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Rewriting a system to migrate away from Oracle Forms. The new system must provide the same functionality of the current system, and more. The current system is undocumented: no business requirements, sparse (and sometimes erroneous) source comments, and a substantial amount of duplicate (or extremely similar) code.

Our objective for the first phase of the project is to reverse-engineer the source code to create a requirements document. The requirements document will then be vetted and used to drive the requirements for the new system.


There is a lot of duplicated code (431 source files, comprising 53MB of text and ~200,000 lines of code). Manually sifting through the code and generating the requirements has been given a three-month timeline. If we can find a way to automatically eliminate the duplicate code, it could reduce the workload by 20% (but likely more), saving us nearly 3 weeks of work.

Code Conversion

The source code was extracted from Oracle Forms to XML files. From there, the XML files were pushed through XSLT to create a series of web pages (which we can then reference from a wiki within the requirements specifications). The web pages have syntax highlighting, which helps enormously in reading through the code.

The XSLT creates a monolithic HTML page for each Oracle Form. The HTML page displays individual PL/SQL snippets for Program Units, Triggers, Record Groups, Blocks, and Items.


I see the following options:

  • Compare the PL/SQL code segments (triggers, stored procedures, etc.) using Simian or similar.
  • Convert the PL/SQL to XML using SQL Pretty Printer and then compare the XML structures.

Comparing the PL/SQL code segments will likely mean revising the XSLT to create individual (and uniquely named) files for each PL/SQL snippet, then recombining them into the syntax-highlighted web page (after processing [by Simian]).


How would you eliminate the duplicate code from the code review process thereby reducing the overall workload?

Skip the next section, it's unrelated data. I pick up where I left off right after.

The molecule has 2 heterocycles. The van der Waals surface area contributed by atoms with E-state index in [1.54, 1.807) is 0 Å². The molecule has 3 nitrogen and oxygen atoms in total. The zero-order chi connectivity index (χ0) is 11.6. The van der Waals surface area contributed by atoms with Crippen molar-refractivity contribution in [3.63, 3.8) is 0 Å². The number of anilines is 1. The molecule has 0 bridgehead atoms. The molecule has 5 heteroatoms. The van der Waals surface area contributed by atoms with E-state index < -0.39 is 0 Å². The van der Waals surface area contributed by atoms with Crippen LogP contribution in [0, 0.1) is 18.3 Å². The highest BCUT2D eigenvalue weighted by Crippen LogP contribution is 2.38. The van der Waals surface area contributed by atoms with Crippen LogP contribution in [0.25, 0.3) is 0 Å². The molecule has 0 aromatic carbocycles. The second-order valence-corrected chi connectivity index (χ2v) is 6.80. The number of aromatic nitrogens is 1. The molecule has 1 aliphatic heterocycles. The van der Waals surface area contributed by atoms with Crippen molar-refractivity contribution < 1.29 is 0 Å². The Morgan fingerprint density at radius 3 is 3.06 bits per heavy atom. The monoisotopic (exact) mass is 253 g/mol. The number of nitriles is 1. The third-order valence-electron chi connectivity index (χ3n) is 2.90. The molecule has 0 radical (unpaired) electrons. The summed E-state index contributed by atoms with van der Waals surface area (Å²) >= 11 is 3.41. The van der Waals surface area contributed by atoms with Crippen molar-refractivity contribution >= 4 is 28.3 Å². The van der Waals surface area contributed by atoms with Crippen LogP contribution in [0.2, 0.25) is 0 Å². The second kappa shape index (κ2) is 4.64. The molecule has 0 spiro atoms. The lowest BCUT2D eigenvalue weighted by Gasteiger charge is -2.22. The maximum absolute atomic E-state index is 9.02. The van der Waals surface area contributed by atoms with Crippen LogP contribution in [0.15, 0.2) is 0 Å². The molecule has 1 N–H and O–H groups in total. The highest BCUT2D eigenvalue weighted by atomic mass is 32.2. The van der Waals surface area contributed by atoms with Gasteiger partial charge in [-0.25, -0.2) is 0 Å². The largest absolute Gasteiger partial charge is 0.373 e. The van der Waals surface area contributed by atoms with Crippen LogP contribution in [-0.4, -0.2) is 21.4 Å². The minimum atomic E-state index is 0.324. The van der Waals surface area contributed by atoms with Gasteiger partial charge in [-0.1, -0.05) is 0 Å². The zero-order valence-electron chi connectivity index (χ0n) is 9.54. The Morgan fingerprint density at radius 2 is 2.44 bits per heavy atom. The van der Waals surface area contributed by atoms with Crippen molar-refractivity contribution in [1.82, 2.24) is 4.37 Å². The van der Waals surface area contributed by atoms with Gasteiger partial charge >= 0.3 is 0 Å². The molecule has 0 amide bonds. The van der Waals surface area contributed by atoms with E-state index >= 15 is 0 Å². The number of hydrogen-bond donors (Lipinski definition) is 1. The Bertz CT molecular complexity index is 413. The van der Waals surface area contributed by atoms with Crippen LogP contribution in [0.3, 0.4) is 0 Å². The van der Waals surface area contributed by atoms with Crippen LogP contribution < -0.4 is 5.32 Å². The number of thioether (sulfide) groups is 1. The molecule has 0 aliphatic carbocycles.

Thank you!

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2 Answers 2

up vote 1 down vote accepted

You want to use a clone detector to detect abstractions in the code. These abstractions will be either technology abstractions ("save a parameterized record to a table") or business abstractions ("update the customer invoice amount based on purchase").

To do this, you want a strong clone detector. Simian will detect identical strings modulo whitespace, and as I understand it, similar code blocks modulo identifiers being changed. Other clone detectors will detect similar code blocks in spite of arbitrary changes in language elements (e.g., expressions, statements, blocks) and will likely detect more clones. Simian doesn't have specific support for PLSQL, and must thus process it as raw text (so it really doesn't know what an identifier is in this mode). There are other detectors that work on the language structure of PLSQL; you may find that the other detectors are more accurate with fewer false positives for PLSQL. The more clones you find, the more code is explained, the less work you have to do.

This doesn't help you remove them; it just suggests pushing your clone detection to the limit to minimize your effort.

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Check my bio... –  Ira Baxter Oct 18 '12 at 1:20
Ah. Yes, there's one for PLSQL; the grey box is obviously wrong. –  Ira Baxter Oct 18 '12 at 1:31

This is a complex problem, and no outsider is going to be able to definitely say "Option A is better than Option B", because there will be myriad system variables that are specific to your circumstances.

My suggestion would be to get 3 people to try both options on very small scale (just a sample). Measure the outcome and the effort. Meet, swap notes and come to a consensus.

My instinct tells me that a certain amount of human-eye inspection will be unavoidable. How else will you detect commonality between fragments of code that are semantically the same but lexically different. For example...

select * from table where A and B

... is semantically the same as

select * from table where not( (not B) or (not A))
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My experience is most clones are copy-and-paste, as opposed to "reimplement identical functionality from scratch". Tiny clones (like your example) might semantically similar and generated by manual reimplementation but mostly when they are tiny they don't matter much. [Some clone detectors will note these two SELECT clauses are identical when interpreted as "select * from table where ?c" with ?c being "A and B" in one case, and "not ((not B) or (not A))" in another. People can figure out these are the same with a hint this loud. –  Ira Baxter Oct 18 '12 at 1:23

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